Late-night conference calls, Sundays spent in the office and a diet served in takeout bags are the hallmarks of the final weeks of a presidential primary campaign.
They’re already the norm in the early voting states of New Hampshire and Iowa — and it’s only August.
“We think it’s nonstop now?” says Mike Dennehy, Sen. John McCain’s national political director. “Once we hit Labor Day, it’s going to be blazing fast.”
The Iowa Straw Poll has left the Republican presidential contest as crowded and chaotic as the carnival-like crowd scene outside the building where the votes were cast.
As expected, former Massachusetts Gov. Mitt Romney won the most votes in Saturday’s symbolic test of campaign organizing strength in this first-in-the-nation caucus state.
But in the more critical expectations game, there were so many other declarations of victory that the GOP field is likely to stay as muddled as ever.
The fate of President George W. Bush’s global “war on terror” is on the line, as the 2008 White House race heats up and Democratic and Republican hopefuls feud over how to keep Americans safe.
Republicans endorse Bush’s approach, warning of the stark menace of Islamic fundamentalism, and agree with the president’s view that Iraq is a central front of the struggle.
Adopting Bush’s 2004 election playbook, they also accuse Democrats of failing to even comprehend the mortal threat from terrorism.
Looking past the presidential nomination fight, Democratic leaders quietly fret that Sen. Hillary Rodham Clinton at the top of their 2008 ticket could hurt candidates at the bottom.
They say the former first lady may be too polarizing for much of the country. She could jeopardize the party’s standing with independent voters and give Republicans who otherwise might stay home on Election Day a reason to vote, they worry.
Former Wisconsin Gov. Tommy Thompson said Sunday he is dropping out of the race for the Republican presidential nomination after finishing sixth in an Iowa straw poll.
“I have no regrets about running,” he said in a statement released Sunday evening by his campaign.
“I felt my record as Governor of Wisconsin and Secretary of Health and Human Services gave me the experience I needed to serve as president, but I respect the decision of the voters. I am leaving the campaign trail today, but I will not leave the challenges of improving health care and welfare in America.”
Former Massachusetts Gov. Mitt Romney won an easy and expected victory in a high-profile Iowa Republican Party Straw Poll on Saturday, claiming nearly twice as many votes as his nearest rival.
Romney had been expected to win the test because he spent millions of dollars and months of effort on an event that was skipped by two of his major rivals.
Romney scored 4,516 votes, or 31.5 percent, to outpace former Arkansas Gov. Mike Huckabee who had 2,587 votes, or 18.1 percent. Kansas Sen. Sam Brownback was third with 2,192 votes, 15.3 percent.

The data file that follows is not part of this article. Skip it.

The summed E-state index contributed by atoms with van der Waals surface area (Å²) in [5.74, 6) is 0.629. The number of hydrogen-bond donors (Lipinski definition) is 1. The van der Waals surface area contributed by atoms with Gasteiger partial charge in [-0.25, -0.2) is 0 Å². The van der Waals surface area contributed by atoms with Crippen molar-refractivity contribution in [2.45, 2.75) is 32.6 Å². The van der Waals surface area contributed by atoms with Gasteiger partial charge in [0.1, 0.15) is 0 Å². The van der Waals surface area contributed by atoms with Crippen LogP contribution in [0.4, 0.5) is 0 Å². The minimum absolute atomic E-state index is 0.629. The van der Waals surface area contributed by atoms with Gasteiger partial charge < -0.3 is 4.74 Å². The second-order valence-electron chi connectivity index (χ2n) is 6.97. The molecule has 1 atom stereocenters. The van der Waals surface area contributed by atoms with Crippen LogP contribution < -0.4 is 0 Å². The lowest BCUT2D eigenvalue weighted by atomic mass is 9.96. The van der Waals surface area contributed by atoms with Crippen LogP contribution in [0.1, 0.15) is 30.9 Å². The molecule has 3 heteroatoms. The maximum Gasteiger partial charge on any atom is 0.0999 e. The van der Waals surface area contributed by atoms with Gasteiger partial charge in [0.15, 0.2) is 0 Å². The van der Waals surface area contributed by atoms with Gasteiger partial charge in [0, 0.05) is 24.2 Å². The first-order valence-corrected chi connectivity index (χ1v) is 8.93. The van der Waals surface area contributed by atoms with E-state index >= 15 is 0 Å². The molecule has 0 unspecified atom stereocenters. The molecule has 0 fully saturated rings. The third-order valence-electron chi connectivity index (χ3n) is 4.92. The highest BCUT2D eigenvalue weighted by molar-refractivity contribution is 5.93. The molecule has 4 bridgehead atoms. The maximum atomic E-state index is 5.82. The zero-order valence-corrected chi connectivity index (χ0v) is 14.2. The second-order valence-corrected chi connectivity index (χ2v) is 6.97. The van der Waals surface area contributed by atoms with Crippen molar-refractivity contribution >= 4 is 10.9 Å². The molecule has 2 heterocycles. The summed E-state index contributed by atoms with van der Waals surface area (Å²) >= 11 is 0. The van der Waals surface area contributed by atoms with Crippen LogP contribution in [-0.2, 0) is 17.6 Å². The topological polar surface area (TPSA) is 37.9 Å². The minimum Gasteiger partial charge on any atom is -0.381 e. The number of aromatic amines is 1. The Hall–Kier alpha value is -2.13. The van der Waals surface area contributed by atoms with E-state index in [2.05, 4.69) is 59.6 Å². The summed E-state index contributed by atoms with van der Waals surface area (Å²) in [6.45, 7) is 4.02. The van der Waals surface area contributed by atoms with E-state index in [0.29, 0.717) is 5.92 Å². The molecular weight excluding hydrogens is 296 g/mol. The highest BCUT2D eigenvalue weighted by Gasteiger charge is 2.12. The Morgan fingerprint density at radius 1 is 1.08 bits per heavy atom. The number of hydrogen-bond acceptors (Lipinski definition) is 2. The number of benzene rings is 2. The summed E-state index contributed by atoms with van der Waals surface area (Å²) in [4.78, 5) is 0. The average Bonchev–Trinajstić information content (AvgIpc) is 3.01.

Rudy, Rudy, Rudy: You just can’t stop opening your mouth and inserting your foot — all the way up to your butt.
Presidential wannabe Rudy Giuliani’s claim that he had spend as much time at Ground Zero in the after math of the 9/11 terrorist attacks as first responders left jaws dropping and tongues wagging.
Had, people wondered, the presumed GOP frontrunner lost it? Was he inhaling?
No, Giuliani was just doing what Giuliani does best — overstating the facts.
In other words: Lying.
Wasn’t the first time the former New York Mayor has been caught in a lie. Won’t be the last.
Democratic presidential contenders faced pointed questions on gay marriage and the basis for sexual orientation in a forum that forced candidates to confront politically touchy issues that have vexed a nation.
Former Sen. John Edwards found himself discussing whether he is comfortable around gay people — he said he is. New Mexico Gov. Bill Richardson appeared to struggle with a question about why people become gay or lesbian. Sen. Hillary Rodham Clinton ended up defending the record of her husband, former President Bill Clinton, on gay rights.
The biggest U.S. labor federation said on Wednesday it was too divided to make an endorsement in the 2008 Democratic presidential race, but freed its member unions to back any of the contenders.
The executive council of the AFL-CIO, an umbrella group representing 55 national labor unions, said it could not reach the required two-thirds consensus needed to throw its grass roots and financial muscle behind an individual candidate.
Democratic presidential candidate John Edwards is taking a page from Bill Clinton’s playbook and building on it. He feels your pain — and your anger.
The upbeat Mr. Sunshine and Southern moderate of the 2004 presidential race has turned into the populist pursuing support from the party’s liberal wing in hopes of overcoming leading rivals Hillary Rodham Clinton and Barack Obama. Edwards has given voice to voters’ frustrations over an unending Iraq war, rising health care costs and disenchantment with Washington.